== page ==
We've Got Balls is a quirky, family-friendly that offers a good many laughs as it imparts a tender and important social message. The film's premise centers around the concept that what may mean nothing to one person may mean everything to somebody else. It keys in on the proverbial David and Goliath scenario when a filthy-rich land developer, Vivian Brechner, decides not to renew the land lease on a bowling alley in a small town, so that together with a local avaricious tribal Indian chief, she can tear it down to make way for a gambling casino.
But what happens when the 52 people in Fountain Springs learn that Fountain Bowl — the “only thing they've got” — is teetering on the brink of destruction? Their community lifestyle, as they have known it, is about to come to an abrupt and tragic end.
When the townsfolk get word of it in the Fountain Spray newspaper, suddenly all hell breaks loose!! Herman Pritzloff, who inherited the bowling alley from his late father (and runs the establishment with his inept twin sons, Irwin and Simon) is faced with having to raise nearly $500,000 to exercise his first right of refusal to buy the land on which the bowling alley sits once the 25-year lease expires. While he intends to save it, he can only secure a loan for half of the needed funds.
When Brechner's son, Alexander, is sent to face Fountain Springs’ Mayor Dawson Dinwitty, and city councilman George Pandick (who also serves as the alley’s bowling instructor), we learn that both the mayor and the city council will have to vote in favor of the demo for it to go forward. So, what happens when greed gets the better of the mayor? We see Dinwitty play both ends against the middle, outwardly supporting the town, while allowing Vivian Brechner to wine, dine and golf him to win his vote.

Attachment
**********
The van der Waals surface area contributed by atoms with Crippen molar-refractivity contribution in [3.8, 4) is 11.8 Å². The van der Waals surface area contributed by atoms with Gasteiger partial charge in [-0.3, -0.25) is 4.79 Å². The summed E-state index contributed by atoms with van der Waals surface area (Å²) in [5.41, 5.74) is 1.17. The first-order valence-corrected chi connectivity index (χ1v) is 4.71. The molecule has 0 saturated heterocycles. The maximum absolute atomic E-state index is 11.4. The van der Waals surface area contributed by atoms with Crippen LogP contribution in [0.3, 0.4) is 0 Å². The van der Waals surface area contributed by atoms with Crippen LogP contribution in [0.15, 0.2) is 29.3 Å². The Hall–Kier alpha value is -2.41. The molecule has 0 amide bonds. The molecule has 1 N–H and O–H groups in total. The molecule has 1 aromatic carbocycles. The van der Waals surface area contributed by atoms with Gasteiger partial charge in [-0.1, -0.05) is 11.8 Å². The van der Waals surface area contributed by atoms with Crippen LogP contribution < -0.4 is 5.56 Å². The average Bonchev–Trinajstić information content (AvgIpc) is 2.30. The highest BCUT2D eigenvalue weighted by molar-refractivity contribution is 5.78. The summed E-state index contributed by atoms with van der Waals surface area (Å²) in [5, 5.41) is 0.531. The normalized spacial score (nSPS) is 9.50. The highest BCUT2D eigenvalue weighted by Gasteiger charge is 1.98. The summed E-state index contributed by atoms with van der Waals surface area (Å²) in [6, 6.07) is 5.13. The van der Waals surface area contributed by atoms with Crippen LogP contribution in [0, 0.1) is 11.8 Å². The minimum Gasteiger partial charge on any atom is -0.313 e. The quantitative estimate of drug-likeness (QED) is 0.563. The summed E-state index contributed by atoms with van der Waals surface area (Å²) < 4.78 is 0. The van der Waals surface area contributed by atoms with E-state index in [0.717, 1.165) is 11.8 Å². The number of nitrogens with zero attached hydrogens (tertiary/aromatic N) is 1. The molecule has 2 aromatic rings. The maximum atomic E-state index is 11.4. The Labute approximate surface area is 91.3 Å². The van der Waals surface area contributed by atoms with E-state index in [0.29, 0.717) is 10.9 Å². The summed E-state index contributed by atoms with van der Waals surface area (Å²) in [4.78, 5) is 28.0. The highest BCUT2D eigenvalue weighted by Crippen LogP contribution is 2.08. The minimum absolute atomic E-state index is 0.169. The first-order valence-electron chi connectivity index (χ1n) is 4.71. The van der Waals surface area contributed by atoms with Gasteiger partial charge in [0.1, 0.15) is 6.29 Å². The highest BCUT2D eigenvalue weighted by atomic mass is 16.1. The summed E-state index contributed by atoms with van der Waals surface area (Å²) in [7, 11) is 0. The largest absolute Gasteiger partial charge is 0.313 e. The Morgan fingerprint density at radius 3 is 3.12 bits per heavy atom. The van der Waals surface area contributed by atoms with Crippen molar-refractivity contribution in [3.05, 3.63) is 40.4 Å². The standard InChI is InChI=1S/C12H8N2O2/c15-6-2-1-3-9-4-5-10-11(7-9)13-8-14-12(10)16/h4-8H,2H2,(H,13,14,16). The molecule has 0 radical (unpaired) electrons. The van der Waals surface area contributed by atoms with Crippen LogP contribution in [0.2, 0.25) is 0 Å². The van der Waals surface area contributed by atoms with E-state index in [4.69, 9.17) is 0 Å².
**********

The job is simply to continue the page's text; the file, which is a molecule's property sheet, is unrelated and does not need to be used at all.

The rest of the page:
The situation takes a critical turn when Irwin and Simon Pritzloff soon befriend Vivian’s son, Alexander Brechner, who is sent to act as her intermediary with the “city government.” The twins get drunk with Alexander in the bowling alley's lounge, and before the night is out, the bet is on: They entice Alexander into a deal in which they agree to bowl against him and his well-to-do Newport Beach buddies in Fountain Bowl's annual “Over the Shoulder, Under the Arm,” tournament for a sum of $250,000. If Brechner loses he has to pony up the money which will allow the Pritzloffs to buy the land on which Fountain Bowl sits. If the twins lose...well they have nothing to lose.
It's a two-out-of-three day contest. Anyone can win. The townspeople are all in: Craig Cramer, the lounge's Karaoke singer (and alley maintenance man); standup comic, Chris Haig; attorney, Saul Sandowitz; notary public, Charlie Pratt; bartender, Fred Kincaid; Tinker Belle (the youngest of all who Pandick says is too small to bowl in the tourney); and also “Big Bowling Paul,” whose girth nearly spreads across an entire bowling lane.
Fate begins to move in a new direction when Tyrone, one of the demolition workers slated to destroy the bowling alley, shows up to check out the building. Inside, he catches Karaoke wanna-be Craig Cramer in the act of taking on his first rap song. A friendship is forged which changes the game on night three of the tourney when Tyrone and his pals step in on the town’s side.
And then of course there is a twist with Craig Cramer's dog, Leonard: Was he the last to see the contract between Alexander the twins?
And let's not forget Grandma Jean, Tink's caregiver, who home-schools Tink and a few other local children: Her secret 'garden' changes the game entirely.
And to complicate matters even further there is the beautiful young gal at the front desk, Melanie. Alexander is smitten with her, but then...so is George Pandick and the Pritzloff twins.
How could the fate of something as simple and innocent as a bowling alley get so complicated? Well, it just does. The story gets messy, tense, suspenseful and, at the same time, funny. And, the finale? It won't surprise you, it will shock you! In the end, we learn who will win, who will lose, and who's got balls!!